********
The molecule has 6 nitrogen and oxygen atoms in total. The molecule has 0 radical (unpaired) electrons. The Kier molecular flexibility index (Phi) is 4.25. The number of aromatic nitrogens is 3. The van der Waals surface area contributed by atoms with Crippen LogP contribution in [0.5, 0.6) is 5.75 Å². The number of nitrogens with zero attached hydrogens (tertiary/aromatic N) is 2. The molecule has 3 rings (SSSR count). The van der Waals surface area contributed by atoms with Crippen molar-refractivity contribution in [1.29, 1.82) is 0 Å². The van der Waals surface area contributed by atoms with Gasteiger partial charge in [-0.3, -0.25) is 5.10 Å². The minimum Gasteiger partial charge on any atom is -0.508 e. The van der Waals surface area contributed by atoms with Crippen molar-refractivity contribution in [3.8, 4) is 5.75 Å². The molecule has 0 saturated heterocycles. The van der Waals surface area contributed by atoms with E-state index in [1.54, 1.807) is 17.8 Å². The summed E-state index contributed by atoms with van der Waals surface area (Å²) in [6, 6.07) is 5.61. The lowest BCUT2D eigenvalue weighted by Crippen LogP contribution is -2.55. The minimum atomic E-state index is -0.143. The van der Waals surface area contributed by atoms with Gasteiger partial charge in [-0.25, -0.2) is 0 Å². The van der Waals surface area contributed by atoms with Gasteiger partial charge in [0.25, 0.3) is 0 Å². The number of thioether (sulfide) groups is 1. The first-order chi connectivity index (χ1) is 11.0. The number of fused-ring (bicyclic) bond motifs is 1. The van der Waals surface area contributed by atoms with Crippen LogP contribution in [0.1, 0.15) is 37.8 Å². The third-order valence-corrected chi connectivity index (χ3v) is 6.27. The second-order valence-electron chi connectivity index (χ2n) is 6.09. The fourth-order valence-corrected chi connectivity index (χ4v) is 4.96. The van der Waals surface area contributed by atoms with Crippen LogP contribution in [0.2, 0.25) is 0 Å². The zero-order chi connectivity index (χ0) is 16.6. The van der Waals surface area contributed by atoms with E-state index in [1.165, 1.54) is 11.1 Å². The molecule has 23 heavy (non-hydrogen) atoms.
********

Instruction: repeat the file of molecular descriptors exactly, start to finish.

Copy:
The molecule has 6 nitrogen and oxygen atoms in total. The molecule has 0 radical (unpaired) electrons. The Kier molecular flexibility index (Phi) is 4.25. The number of aromatic nitrogens is 3. The van der Waals surface area contributed by atoms with Crippen LogP contribution in [0.5, 0.6) is 5.75 Å². The number of nitrogens with zero attached hydrogens (tertiary/aromatic N) is 2. The molecule has 3 rings (SSSR count). The van der Waals surface area contributed by atoms with Crippen molar-refractivity contribution in [1.29, 1.82) is 0 Å². The van der Waals surface area contributed by atoms with Gasteiger partial charge in [-0.3, -0.25) is 5.10 Å². The minimum Gasteiger partial charge on any atom is -0.508 e. The van der Waals surface area contributed by atoms with Crippen molar-refractivity contribution in [3.8, 4) is 5.75 Å². The molecule has 0 saturated heterocycles. The van der Waals surface area contributed by atoms with E-state index in [1.54, 1.807) is 17.8 Å². The summed E-state index contributed by atoms with van der Waals surface area (Å²) in [6, 6.07) is 5.61. The lowest BCUT2D eigenvalue weighted by Crippen LogP contribution is -2.55. The minimum atomic E-state index is -0.143. The van der Waals surface area contributed by atoms with Gasteiger partial charge in [-0.25, -0.2) is 0 Å². The van der Waals surface area contributed by atoms with Gasteiger partial charge in [0.25, 0.3) is 0 Å². The number of thioether (sulfide) groups is 1. The first-order chi connectivity index (χ1) is 11.0. The number of fused-ring (bicyclic) bond motifs is 1. The van der Waals surface area contributed by atoms with Crippen LogP contribution in [0.1, 0.15) is 37.8 Å². The third-order valence-corrected chi connectivity index (χ3v) is 6.27. The second-order valence-electron chi connectivity index (χ2n) is 6.09. The fourth-order valence-corrected chi connectivity index (χ4v) is 4.96. The van der Waals surface area contributed by atoms with Crippen LogP contribution in [0.2, 0.25) is 0 Å². The zero-order chi connectivity index (χ0) is 16.6. The van der Waals surface area contributed by atoms with E-state index in [1.165, 1.54) is 11.1 Å². The molecule has 23 heavy (non-hydrogen) atoms.